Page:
Although it is billed as “the longest block of flats in the world”, few of us really knew what to expect of the “Karl-Marx-Hof” and were even more intrigued by the title of the tour, “Red Vienna in the Washroom”. But our enthusiastic young guide, a geography student with a love of urban planning, told us all about it. “Red” refers to Vienna’s socialist past in the 1920s, when the proletariat in what was then the 3rd-largest city in the world became very disgruntled by poor housing, low pay, poor working conditions and a generally miserable existence in the aftermath of a war fought by the Kaiser and his generals in which they had had no say. In 1919 the Social Democrats won an absolute majority in parliament and the “Reds” continued to govern Vienna long after the rest of the country had reverted to more conservative politics. Not only is the Karl-Max-Hof the built embodiment of socialist ideals – affordable housing, healthy environment, child care on the doorstep and the right to a decent education – it is also surprisingly attractive and, some 60 years on, there is still a waiting list of people wanting to move into a flat here. Our young guide was keen for us to appreciate all the architectural details and high-class fittings in the complex – compared with the average council block in the UK, the Karl-Marx-Hof is an extravaganza of open space, light and airy rooms and well-proportioned lines. The complex has no street doors, all entrances being, rather like in old Oxbridge colleges, via staircases accessed from the courtyard.
The second part of the title, “in the Washroom” still needs some explanation. Although the poster child for municipal housing, Karl-Marx-Hof’s amenities were no different from those at the many other similar but smaller complexes built between the wars and even in the late 40s/early 50s. Karl-Marx-Hof had two washrooms, where the residents could go to take a bath and wash their clothes. The flats were too small for such facilities, but each had its own toilet, at the time a revolutionary idea in rented housing. The upper storey of one washhouse has now been turned into a museum, with a fully equipped laundry on the ground floor still serving the modern tenants. We were also shown a short silent movie that would have been a propaganda snippet before the main film. An archetypal fat cat of a landlord barges into the tenement demanding rent. The mother protests she has no money and can’t even afford clothes or nappies for the baby. Advised to use newspaper instead, one sees the mother making a forlorn attempt to swaddle the child as recommended. Cut to later and Red Vienna, when the knock on the door announces a cheery social worker with a layette for the new baby. The message is clear. However, the practice has survived and to this day the parents of every baby born in Vienna are entitled to a rucksack with useful items for the infant – we were assured that lots of young parents can be seen wearing the rucksack. The kindergarten at Karl-Marx-Hof is also still in use.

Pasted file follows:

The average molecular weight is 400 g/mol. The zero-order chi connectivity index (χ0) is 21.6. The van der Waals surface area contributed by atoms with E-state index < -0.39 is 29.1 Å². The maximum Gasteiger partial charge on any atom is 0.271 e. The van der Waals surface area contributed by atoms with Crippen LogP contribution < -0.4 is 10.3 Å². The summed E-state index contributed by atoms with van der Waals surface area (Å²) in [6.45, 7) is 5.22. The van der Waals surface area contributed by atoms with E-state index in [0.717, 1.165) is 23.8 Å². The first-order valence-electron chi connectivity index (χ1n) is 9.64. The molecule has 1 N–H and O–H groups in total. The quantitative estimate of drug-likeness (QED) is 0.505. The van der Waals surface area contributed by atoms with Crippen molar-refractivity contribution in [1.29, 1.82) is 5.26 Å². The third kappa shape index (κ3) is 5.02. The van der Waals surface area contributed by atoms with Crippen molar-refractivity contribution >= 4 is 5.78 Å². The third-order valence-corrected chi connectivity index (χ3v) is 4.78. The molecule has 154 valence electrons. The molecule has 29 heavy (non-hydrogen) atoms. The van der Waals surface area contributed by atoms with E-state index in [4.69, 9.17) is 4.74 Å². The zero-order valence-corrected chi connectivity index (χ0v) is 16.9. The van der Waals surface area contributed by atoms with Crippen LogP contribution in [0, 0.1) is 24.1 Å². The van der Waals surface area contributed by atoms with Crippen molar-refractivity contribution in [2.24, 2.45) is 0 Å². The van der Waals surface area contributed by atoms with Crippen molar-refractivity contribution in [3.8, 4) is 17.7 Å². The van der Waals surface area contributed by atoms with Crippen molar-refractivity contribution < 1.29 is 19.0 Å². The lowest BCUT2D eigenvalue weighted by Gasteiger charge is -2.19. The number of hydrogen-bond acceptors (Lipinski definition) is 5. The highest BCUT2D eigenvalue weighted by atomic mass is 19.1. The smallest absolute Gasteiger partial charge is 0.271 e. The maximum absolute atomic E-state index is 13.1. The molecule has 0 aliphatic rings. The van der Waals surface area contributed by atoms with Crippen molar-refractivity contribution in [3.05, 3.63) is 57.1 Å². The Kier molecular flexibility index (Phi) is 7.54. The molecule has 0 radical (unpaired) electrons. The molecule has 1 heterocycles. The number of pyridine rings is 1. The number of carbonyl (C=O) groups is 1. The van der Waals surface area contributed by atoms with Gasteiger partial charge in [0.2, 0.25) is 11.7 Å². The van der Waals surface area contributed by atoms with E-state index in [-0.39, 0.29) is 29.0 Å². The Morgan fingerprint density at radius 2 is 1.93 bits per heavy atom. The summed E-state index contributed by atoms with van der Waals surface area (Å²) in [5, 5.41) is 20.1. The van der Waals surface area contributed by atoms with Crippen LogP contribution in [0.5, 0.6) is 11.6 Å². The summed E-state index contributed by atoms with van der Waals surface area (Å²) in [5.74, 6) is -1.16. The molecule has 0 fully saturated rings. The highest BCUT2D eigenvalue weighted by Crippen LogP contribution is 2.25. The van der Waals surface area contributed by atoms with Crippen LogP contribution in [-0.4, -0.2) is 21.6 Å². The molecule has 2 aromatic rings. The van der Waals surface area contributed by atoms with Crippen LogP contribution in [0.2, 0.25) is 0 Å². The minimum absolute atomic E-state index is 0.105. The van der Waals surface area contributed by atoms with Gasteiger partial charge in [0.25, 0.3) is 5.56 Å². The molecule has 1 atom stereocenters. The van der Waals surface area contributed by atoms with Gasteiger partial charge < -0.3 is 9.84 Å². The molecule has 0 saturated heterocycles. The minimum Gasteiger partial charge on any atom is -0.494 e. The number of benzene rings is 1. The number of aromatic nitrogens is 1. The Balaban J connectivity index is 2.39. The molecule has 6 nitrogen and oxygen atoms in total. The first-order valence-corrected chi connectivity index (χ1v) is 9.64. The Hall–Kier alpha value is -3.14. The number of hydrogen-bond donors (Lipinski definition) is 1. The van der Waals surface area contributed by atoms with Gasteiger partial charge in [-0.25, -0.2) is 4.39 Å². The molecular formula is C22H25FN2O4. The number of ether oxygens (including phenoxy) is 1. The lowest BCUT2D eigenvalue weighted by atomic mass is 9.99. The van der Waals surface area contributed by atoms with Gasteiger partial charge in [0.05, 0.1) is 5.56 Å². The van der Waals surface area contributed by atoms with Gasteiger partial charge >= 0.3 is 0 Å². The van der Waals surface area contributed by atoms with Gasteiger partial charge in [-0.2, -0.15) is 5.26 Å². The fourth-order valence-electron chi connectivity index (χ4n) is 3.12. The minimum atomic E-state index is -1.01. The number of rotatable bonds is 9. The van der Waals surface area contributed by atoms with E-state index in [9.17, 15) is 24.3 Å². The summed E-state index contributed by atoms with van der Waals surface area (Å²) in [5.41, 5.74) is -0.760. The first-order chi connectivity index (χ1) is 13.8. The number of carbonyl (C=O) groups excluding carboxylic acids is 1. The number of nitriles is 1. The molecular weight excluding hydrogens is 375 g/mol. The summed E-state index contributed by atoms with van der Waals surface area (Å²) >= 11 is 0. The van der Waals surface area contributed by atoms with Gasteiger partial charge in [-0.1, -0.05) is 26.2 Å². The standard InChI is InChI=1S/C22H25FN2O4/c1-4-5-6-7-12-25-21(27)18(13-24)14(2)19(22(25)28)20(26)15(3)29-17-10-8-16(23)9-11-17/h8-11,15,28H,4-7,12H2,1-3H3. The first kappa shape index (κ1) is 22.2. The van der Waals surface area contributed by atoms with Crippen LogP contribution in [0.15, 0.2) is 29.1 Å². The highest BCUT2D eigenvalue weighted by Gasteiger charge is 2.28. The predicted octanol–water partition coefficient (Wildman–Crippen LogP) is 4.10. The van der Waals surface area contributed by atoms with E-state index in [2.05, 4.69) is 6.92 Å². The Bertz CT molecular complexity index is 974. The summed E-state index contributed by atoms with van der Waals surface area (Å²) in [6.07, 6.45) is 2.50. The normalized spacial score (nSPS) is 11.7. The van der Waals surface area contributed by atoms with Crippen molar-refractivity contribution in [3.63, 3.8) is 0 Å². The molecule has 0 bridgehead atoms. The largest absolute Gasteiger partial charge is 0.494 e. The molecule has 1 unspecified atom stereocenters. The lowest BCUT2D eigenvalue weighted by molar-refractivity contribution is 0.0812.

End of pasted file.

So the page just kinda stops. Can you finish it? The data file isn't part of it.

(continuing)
After this fascinating look at recent Viennese history from the perspective of ordinary folk, the group set off further north to Grinzing for a lunch of what may perhaps best be described as Austrian pub grub. Sitting at outside tables in the sunshine, trying the “heurigen” or young wine (less than a year old) for which the district is famous or sampling the fresh harvest that looks and tastes suspiciously innocuous, we joined a multi-culti throng at this “must-do” event.
The great coffee house tradition
Obviously, another “must” when in Vienna is coffee – and of course scrumptious cake – in one of the venerable Vienna coffee houses. We split into small groups and tried a variety of these establishments – dark wood interiors, wide expanses of carpet and an aura of time-honoured exclusivity. For those with any energy left, it just had to be Mozart in the evening – some went to the Karlskirche, a baroque riot of gold and stucco for Mozart’s requiem in which a slightly understaffed choir slogged it out with an enthusiastic orchestra; others succumbed to the blandishments of the ubiquitous purveryors of tickets and Mozart’s “greatest hits” played by musicians wearing historical dress. Despite not being by Mozart, the Radetzky march featured as a clap along item – incidentially this march also concludes the rather ecletic dispay of horsemanship at the Spanish Riding School.
By Sunday morning, the ranks had thinned somewhat but the indefatigable rest trooped off to the enormous 19th century building that houses the military museum, or Heeresgeschichtliches Museum, where the group was split into two, each looking at a different period of Austrian military history. An iconic exhibit, which stays in the mind like the image of Jackie Kennedy cradling her dying husband’s head in her lap, is the grisly, fascinating sight of the bloodstained uniform worn by Franz Ferdinand on the day he was assassinated in Sarajevo, which provided the final pretext for the madness of World War I. This was also the first time planes were used in warfare – and the aircraft were made of balsa wood. These fragile craft were meant to come back from a mission in one piece, so parachutes were frowned upon.
As the group dispersed on their various ways back home, everyone agreed it had been a really good weekend. So what’s next? Our next study weekend promises to be completely different but equally fascinating. We shall gather King’s Lynn to explore the past and present of the Hanseatic League in the UK. For those of you who enjoyed the 2017 Lübeck meeting, especially the talk given by Dr Paul Richards, this is a not-to-be missed event!